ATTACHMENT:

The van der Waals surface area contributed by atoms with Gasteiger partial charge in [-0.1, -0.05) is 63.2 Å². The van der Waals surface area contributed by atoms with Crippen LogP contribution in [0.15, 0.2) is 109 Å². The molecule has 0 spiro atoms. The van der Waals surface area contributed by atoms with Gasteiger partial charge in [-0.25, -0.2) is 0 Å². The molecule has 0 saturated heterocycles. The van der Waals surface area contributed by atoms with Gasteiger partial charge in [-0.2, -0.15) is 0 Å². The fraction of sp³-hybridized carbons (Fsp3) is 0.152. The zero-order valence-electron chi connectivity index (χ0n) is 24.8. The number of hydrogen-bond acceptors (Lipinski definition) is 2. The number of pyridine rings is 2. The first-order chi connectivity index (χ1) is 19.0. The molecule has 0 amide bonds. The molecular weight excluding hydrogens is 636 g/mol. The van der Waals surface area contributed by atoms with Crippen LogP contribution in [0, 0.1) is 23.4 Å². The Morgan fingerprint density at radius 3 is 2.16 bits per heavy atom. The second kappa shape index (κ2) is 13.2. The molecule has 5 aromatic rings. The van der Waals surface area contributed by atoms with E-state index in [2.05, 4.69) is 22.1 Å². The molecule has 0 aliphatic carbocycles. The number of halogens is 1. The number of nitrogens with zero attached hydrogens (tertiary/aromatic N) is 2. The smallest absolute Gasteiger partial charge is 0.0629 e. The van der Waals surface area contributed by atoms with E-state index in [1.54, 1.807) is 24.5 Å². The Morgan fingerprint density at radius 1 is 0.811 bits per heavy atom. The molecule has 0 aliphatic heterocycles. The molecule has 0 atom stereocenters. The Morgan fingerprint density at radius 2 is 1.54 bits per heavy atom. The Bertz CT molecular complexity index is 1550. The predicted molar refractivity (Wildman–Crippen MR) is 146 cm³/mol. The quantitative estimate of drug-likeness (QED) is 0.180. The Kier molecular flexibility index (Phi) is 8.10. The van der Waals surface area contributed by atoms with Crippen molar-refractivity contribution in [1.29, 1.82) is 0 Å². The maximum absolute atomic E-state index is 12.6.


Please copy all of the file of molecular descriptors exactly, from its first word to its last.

The van der Waals surface area contributed by atoms with Gasteiger partial charge in [-0.1, -0.05) is 63.2 Å². The van der Waals surface area contributed by atoms with Crippen LogP contribution in [0.15, 0.2) is 109 Å². The molecule has 0 spiro atoms. The van der Waals surface area contributed by atoms with Gasteiger partial charge in [-0.25, -0.2) is 0 Å². The molecule has 0 saturated heterocycles. The van der Waals surface area contributed by atoms with Gasteiger partial charge in [-0.2, -0.15) is 0 Å². The fraction of sp³-hybridized carbons (Fsp3) is 0.152. The zero-order valence-electron chi connectivity index (χ0n) is 24.8. The number of hydrogen-bond acceptors (Lipinski definition) is 2. The number of pyridine rings is 2. The first-order chi connectivity index (χ1) is 19.0. The molecule has 0 amide bonds. The molecular weight excluding hydrogens is 636 g/mol. The van der Waals surface area contributed by atoms with Crippen LogP contribution in [0, 0.1) is 23.4 Å². The Morgan fingerprint density at radius 3 is 2.16 bits per heavy atom. The second kappa shape index (κ2) is 13.2. The molecule has 5 aromatic rings. The van der Waals surface area contributed by atoms with E-state index in [2.05, 4.69) is 22.1 Å². The molecule has 0 aliphatic carbocycles. The number of halogens is 1. The number of nitrogens with zero attached hydrogens (tertiary/aromatic N) is 2. The smallest absolute Gasteiger partial charge is 0.0629 e. The van der Waals surface area contributed by atoms with E-state index in [1.54, 1.807) is 24.5 Å². The Morgan fingerprint density at radius 1 is 0.811 bits per heavy atom. The molecule has 0 aliphatic heterocycles. The molecule has 0 atom stereocenters. The Morgan fingerprint density at radius 2 is 1.54 bits per heavy atom. The Bertz CT molecular complexity index is 1550. The predicted molar refractivity (Wildman–Crippen MR) is 146 cm³/mol. The quantitative estimate of drug-likeness (QED) is 0.180. The Kier molecular flexibility index (Phi) is 8.10. The van der Waals surface area contributed by atoms with Crippen molar-refractivity contribution in [1.29, 1.82) is 0 Å². The maximum absolute atomic E-state index is 12.6.